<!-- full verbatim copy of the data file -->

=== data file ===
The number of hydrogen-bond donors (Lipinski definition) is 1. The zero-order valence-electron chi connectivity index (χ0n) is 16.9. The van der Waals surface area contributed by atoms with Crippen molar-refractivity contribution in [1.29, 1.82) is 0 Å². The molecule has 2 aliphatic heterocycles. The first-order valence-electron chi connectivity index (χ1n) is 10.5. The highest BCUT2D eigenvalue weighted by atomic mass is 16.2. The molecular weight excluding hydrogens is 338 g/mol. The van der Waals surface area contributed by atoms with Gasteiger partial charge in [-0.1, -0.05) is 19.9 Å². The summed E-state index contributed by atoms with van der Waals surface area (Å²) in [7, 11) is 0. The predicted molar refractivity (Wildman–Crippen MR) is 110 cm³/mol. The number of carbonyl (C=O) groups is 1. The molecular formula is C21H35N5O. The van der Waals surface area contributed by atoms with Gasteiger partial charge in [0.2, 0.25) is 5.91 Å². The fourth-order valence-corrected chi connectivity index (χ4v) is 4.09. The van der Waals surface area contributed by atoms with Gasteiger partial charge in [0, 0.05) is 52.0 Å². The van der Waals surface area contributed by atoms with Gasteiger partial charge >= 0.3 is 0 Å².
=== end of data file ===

The number of hydrogen-bond donors (Lipinski definition) is 1. The zero-order valence-electron chi connectivity index (χ0n) is 16.9. The van der Waals surface area contributed by atoms with Crippen molar-refractivity contribution in [1.29, 1.82) is 0 Å². The molecule has 2 aliphatic heterocycles. The first-order valence-electron chi connectivity index (χ1n) is 10.5. The highest BCUT2D eigenvalue weighted by atomic mass is 16.2. The molecular weight excluding hydrogens is 338 g/mol. The van der Waals surface area contributed by atoms with Gasteiger partial charge in [-0.1, -0.05) is 19.9 Å². The summed E-state index contributed by atoms with van der Waals surface area (Å²) in [7, 11) is 0. The predicted molar refractivity (Wildman–Crippen MR) is 110 cm³/mol. The number of carbonyl (C=O) groups is 1. The molecular formula is C21H35N5O. The van der Waals surface area contributed by atoms with Gasteiger partial charge in [0.2, 0.25) is 5.91 Å². The fourth-order valence-corrected chi connectivity index (χ4v) is 4.09. The van der Waals surface area contributed by atoms with Gasteiger partial charge in [0, 0.05) is 52.0 Å². The van der Waals surface area contributed by atoms with Gasteiger partial charge >= 0.3 is 0 Å².